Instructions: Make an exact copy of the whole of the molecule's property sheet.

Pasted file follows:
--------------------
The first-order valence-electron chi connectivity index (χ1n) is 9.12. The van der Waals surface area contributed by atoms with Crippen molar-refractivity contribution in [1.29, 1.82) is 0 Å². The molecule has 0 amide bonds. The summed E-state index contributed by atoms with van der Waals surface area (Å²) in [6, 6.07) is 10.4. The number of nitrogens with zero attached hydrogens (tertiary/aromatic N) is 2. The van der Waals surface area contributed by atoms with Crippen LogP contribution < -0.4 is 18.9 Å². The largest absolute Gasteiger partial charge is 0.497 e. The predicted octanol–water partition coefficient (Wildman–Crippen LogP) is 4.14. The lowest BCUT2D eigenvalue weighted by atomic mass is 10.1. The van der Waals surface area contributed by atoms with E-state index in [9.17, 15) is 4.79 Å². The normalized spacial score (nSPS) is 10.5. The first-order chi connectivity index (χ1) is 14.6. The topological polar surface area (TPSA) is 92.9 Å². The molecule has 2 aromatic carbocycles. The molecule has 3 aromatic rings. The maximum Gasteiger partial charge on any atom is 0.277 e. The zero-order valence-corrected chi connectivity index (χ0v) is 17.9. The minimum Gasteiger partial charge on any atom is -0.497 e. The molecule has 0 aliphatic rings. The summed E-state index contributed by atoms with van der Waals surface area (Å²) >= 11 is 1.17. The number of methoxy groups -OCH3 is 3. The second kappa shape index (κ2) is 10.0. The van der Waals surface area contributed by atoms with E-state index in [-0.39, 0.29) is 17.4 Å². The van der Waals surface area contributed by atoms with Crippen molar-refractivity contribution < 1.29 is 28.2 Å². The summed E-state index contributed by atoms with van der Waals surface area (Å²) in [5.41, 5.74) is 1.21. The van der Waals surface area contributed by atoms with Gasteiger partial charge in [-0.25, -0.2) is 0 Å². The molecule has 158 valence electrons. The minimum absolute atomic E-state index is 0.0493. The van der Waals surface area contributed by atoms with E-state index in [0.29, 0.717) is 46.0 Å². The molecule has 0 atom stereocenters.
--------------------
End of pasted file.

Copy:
The first-order valence-electron chi connectivity index (χ1n) is 9.12. The van der Waals surface area contributed by atoms with Crippen molar-refractivity contribution in [1.29, 1.82) is 0 Å². The molecule has 0 amide bonds. The summed E-state index contributed by atoms with van der Waals surface area (Å²) in [6, 6.07) is 10.4. The number of nitrogens with zero attached hydrogens (tertiary/aromatic N) is 2. The van der Waals surface area contributed by atoms with Crippen LogP contribution < -0.4 is 18.9 Å². The largest absolute Gasteiger partial charge is 0.497 e. The predicted octanol–water partition coefficient (Wildman–Crippen LogP) is 4.14. The lowest BCUT2D eigenvalue weighted by atomic mass is 10.1. The van der Waals surface area contributed by atoms with E-state index in [9.17, 15) is 4.79 Å². The normalized spacial score (nSPS) is 10.5. The first-order chi connectivity index (χ1) is 14.6. The topological polar surface area (TPSA) is 92.9 Å². The molecule has 2 aromatic carbocycles. The molecule has 3 aromatic rings. The maximum Gasteiger partial charge on any atom is 0.277 e. The zero-order valence-corrected chi connectivity index (χ0v) is 17.9. The minimum Gasteiger partial charge on any atom is -0.497 e. The molecule has 0 aliphatic rings. The summed E-state index contributed by atoms with van der Waals surface area (Å²) >= 11 is 1.17. The number of methoxy groups -OCH3 is 3. The second kappa shape index (κ2) is 10.0. The van der Waals surface area contributed by atoms with E-state index in [-0.39, 0.29) is 17.4 Å². The van der Waals surface area contributed by atoms with Crippen molar-refractivity contribution < 1.29 is 28.2 Å². The summed E-state index contributed by atoms with van der Waals surface area (Å²) in [5.41, 5.74) is 1.21. The van der Waals surface area contributed by atoms with Gasteiger partial charge in [-0.25, -0.2) is 0 Å². The molecule has 158 valence electrons. The minimum absolute atomic E-state index is 0.0493. The van der Waals surface area contributed by atoms with E-state index in [0.29, 0.717) is 46.0 Å². The molecule has 0 atom stereocenters.